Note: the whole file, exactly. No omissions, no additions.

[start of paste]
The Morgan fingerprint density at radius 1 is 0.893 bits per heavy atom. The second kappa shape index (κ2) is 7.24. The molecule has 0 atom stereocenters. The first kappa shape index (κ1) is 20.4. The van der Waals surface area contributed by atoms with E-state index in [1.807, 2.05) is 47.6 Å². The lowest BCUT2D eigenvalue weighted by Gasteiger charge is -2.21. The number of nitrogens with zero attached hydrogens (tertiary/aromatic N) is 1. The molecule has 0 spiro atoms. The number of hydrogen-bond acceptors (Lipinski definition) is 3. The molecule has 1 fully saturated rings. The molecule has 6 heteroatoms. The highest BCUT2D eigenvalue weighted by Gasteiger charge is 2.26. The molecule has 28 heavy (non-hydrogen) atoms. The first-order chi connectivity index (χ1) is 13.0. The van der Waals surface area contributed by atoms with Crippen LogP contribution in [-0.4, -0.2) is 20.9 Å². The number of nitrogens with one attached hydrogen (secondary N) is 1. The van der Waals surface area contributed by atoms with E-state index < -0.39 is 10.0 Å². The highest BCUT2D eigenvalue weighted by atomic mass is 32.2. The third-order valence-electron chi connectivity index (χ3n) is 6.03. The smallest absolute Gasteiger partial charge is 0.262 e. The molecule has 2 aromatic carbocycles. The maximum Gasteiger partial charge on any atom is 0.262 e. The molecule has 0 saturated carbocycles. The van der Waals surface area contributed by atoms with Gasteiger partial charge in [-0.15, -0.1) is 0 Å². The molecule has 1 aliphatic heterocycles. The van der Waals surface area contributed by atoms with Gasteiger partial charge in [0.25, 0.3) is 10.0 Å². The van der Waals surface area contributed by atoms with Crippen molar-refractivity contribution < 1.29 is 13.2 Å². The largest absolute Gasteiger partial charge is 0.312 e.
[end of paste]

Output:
The Morgan fingerprint density at radius 1 is 0.893 bits per heavy atom. The second kappa shape index (κ2) is 7.24. The molecule has 0 atom stereocenters. The first kappa shape index (κ1) is 20.4. The van der Waals surface area contributed by atoms with E-state index in [1.807, 2.05) is 47.6 Å². The lowest BCUT2D eigenvalue weighted by Gasteiger charge is -2.21. The number of nitrogens with zero attached hydrogens (tertiary/aromatic N) is 1. The molecule has 0 spiro atoms. The number of hydrogen-bond acceptors (Lipinski definition) is 3. The molecule has 1 fully saturated rings. The molecule has 6 heteroatoms. The highest BCUT2D eigenvalue weighted by Gasteiger charge is 2.26. The molecule has 28 heavy (non-hydrogen) atoms. The first-order chi connectivity index (χ1) is 13.0. The van der Waals surface area contributed by atoms with Crippen LogP contribution in [-0.4, -0.2) is 20.9 Å². The number of nitrogens with one attached hydrogen (secondary N) is 1. The van der Waals surface area contributed by atoms with E-state index < -0.39 is 10.0 Å². The highest BCUT2D eigenvalue weighted by atomic mass is 32.2. The third-order valence-electron chi connectivity index (χ3n) is 6.03. The smallest absolute Gasteiger partial charge is 0.262 e. The molecule has 2 aromatic carbocycles. The maximum Gasteiger partial charge on any atom is 0.262 e. The molecule has 0 saturated carbocycles. The van der Waals surface area contributed by atoms with Gasteiger partial charge in [-0.15, -0.1) is 0 Å². The molecule has 1 aliphatic heterocycles. The van der Waals surface area contributed by atoms with Gasteiger partial charge in [0.25, 0.3) is 10.0 Å². The van der Waals surface area contributed by atoms with Crippen molar-refractivity contribution < 1.29 is 13.2 Å². The largest absolute Gasteiger partial charge is 0.312 e.